Millennials aren’t saving enough for retirement

Millennials have a different set of attitudes and values, and these may not have been incorporated into their cradle-to-grave retirement journey.

Millennials represent 50% of existing pension funds’ membership base, yet they make up a mere 5% of retirement fund trustees.

This statistic from the Sanlam Benchmark Survey 2018 is indicative of why millennials commonly feel disengaged from the retirement planning process and overlooked by the retirement industry.

Millennials have a different set of attitudes and values, and these may not have been incorporated into their cradle-to-grave retirement journey.

A recent report by the National Institute on Retirement Security, based in the US, found that only one third of US millennials have retirement savings. This statistic is likely to be worse in South Africa, with its high unemployment rate, high levels of indebtedness and low savings levels.

How can the retirement industry address this? How can we engage with millennials and find ways to encourage and entrench a culture of savings and investment?

Increase representation

Engaging this demographic will help the retirement industry adapt to meet millennial needs. Millennial members are likely to respond better when they feel that they are being guided by financial advisors and boards of trustees who understand their needs.

Fellow-millennials are therefore more likely to influence the investment and savings behaviour of this generation. At a minimum, pension funds should look at whether their boards of trustees are a fair representation of their membership base.

Preservation is paramount

Millennials are likely to change jobs more frequently than previous generations, and are more likely to cash out their pension fund savings when doing so, according to the Sanlam Benchmark Survey 2018, and Deloitte Global Millennial Survey 2019.

This is perhaps the most critical issue the retirement industry needs to address. Pension fund trustees need to ensure that members understand the long-term implications of their decisions.

Although millennials may be highly educated, they often have low levels of financial literacy with regard to savings, investments, managing debt, and budgeting. In short, they often lack the toolkit to make sensible and empowered savings decisions.

Retirement benefits counselling can help at the point of retirement. Recent amendments to the Pension Funds Act recognise this important decision node. The amendments make it mandatory for retirement funds to ensure that their members receive retirement benefits counselling before making a decisions on their post retirement options.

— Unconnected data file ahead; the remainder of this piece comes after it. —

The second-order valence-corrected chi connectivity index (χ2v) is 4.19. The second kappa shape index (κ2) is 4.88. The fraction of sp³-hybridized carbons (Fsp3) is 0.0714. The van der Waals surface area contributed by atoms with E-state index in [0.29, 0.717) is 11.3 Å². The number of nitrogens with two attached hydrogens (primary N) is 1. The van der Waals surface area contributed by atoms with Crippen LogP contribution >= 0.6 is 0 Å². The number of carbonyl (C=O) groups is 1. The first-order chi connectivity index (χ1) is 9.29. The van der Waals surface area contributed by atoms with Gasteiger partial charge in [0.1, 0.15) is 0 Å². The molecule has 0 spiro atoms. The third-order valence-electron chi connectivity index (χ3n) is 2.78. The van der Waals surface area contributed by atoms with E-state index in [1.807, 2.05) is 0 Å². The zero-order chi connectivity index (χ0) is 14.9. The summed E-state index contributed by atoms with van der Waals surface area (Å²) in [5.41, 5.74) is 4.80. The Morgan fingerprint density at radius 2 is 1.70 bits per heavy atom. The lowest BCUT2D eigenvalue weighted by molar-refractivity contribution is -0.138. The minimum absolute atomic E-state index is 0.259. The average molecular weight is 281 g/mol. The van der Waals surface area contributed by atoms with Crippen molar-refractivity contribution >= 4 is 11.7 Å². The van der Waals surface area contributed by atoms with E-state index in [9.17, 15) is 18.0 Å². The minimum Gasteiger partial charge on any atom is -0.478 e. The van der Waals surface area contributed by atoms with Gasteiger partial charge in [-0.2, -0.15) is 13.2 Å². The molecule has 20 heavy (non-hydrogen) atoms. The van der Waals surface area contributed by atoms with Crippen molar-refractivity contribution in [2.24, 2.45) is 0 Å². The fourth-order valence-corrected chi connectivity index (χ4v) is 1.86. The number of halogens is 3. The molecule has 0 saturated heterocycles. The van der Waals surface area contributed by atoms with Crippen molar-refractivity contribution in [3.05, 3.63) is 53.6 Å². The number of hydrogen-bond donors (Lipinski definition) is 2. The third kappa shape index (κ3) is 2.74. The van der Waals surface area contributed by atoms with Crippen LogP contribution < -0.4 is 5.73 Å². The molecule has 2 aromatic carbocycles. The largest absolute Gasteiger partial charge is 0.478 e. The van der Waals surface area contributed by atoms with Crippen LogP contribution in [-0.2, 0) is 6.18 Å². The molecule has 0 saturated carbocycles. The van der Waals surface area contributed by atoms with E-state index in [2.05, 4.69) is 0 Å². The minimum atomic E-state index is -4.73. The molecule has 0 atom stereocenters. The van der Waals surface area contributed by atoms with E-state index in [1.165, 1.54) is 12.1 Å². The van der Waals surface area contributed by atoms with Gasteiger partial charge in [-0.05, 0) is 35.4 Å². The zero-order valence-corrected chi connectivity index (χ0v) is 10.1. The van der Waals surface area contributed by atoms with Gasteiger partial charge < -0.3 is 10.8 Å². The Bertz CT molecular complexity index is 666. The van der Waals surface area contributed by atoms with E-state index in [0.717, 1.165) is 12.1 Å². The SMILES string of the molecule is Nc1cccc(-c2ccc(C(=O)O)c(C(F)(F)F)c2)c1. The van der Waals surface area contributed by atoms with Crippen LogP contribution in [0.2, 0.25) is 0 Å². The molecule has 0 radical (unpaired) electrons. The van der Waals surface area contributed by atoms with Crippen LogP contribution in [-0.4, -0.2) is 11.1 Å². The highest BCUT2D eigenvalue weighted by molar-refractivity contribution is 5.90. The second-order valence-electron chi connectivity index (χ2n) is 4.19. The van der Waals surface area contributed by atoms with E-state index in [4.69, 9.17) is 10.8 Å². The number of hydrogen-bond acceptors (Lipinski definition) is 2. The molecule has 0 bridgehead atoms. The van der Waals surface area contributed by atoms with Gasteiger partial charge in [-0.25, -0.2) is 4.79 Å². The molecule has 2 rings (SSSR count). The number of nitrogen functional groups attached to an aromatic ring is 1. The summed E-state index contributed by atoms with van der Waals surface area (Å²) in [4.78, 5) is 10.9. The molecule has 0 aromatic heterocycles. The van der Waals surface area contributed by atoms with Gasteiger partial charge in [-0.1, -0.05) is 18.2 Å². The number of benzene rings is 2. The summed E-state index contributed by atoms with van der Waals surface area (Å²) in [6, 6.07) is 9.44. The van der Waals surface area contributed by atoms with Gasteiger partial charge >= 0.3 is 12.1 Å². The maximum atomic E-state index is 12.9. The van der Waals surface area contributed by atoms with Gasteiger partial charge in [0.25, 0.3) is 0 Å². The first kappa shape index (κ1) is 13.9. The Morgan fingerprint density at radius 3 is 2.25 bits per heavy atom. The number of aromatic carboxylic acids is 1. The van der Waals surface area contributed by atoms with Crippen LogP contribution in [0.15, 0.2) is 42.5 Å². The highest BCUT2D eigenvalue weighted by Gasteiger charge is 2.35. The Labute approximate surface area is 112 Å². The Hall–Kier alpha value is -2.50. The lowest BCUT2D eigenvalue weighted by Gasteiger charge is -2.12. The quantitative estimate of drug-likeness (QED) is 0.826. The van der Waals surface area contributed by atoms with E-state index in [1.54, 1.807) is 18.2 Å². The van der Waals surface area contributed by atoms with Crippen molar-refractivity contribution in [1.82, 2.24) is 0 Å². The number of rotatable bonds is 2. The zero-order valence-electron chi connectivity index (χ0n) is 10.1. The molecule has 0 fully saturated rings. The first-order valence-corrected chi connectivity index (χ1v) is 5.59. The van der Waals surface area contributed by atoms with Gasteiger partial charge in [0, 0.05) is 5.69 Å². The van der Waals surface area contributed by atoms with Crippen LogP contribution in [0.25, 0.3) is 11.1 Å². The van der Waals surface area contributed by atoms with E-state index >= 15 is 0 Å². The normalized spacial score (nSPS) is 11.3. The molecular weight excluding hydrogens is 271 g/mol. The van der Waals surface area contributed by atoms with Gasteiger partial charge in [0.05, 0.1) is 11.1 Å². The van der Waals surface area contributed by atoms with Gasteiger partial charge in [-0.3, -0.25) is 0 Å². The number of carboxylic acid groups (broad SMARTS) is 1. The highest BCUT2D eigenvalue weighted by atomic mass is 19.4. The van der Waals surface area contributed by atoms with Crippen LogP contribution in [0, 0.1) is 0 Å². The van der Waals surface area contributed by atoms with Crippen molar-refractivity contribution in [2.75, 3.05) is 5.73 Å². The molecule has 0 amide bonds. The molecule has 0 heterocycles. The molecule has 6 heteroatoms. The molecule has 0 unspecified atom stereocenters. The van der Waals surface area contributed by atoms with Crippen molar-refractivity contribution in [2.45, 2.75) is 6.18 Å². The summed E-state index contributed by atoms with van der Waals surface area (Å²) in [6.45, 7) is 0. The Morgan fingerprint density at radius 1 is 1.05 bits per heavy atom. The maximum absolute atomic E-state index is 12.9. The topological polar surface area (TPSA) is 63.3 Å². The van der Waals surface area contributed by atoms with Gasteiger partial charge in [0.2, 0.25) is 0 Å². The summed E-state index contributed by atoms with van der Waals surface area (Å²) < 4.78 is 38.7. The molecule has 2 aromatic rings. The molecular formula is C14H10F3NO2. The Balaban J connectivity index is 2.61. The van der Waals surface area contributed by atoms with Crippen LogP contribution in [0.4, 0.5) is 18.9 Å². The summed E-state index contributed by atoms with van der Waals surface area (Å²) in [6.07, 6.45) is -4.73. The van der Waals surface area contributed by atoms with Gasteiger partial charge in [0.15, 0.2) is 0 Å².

Members, however, would also benefit from ongoing counselling throughout their retirement journey. It is crucial that millennials’ voices be incorporated in the design and implementation of this type of financial education.

Address the trust gap

This generation has lived through the fallout of the global financial crisis. They are generally mistrustful of financial institutions, including traditional pension fund solution providers, financial advisors and consultants.

A 2019 millennials survey by Deloitte found that 83% of respondents in South Africa believe business is driven by profit, not by considerations of what is good for society. When attempting to engage millennials, who are motivated by a strong social conscience, this is an important consideration in engendering trust.

Some 29% of respondents in the Deloitte survey indicated that climate change, environmental protection, and mitigating against natural disasters were important considerations in deciding how to invest.

In South Africa, 53% of respondents indicated that companies needed to address inequality. Social issues matter to this generation, and they are more likely to invest with a company when they believe it behaves ethically and responsibly

Re-think retirement solutions 

Millennials are perhaps more open to what has traditionally been viewed as ‘alternative’ investments.  Niche and focused products, which are aligned with their preference for ESG factors, are more palatable to millennials.

They are also more accepting of new technology, including the use of artificial intelligence, machine learning and robo-advisors alongside human knowledge to structure and implement their investment portfolios.

A further important consideration is that millennials, much as the generations preceding them, do not wish to be faced by multiple decision nodes and complex solutions. The move toward default options and toward in-fund annuities is therefore a step in the right direction, but the design of these options needs to take heed of the millennial voice.

Millennials are expected to have longer retirement years, as medical advances and lifestyle changes continue to prolong our lives. If we can’t convince this generation to start saving, the state faces a significant burden in supporting an ever-growing generation of retirees with longer life spans.

Millennials who receive retirement benefits counselling and investment advice in relatable, easily digestible and contemporary form, can make informed decisions about their money.  This will allow them to better preserve their pension pot, so that it truly travels with them for their full retirement journey.

Fran Troskie is an investment research analyst at RisCura.

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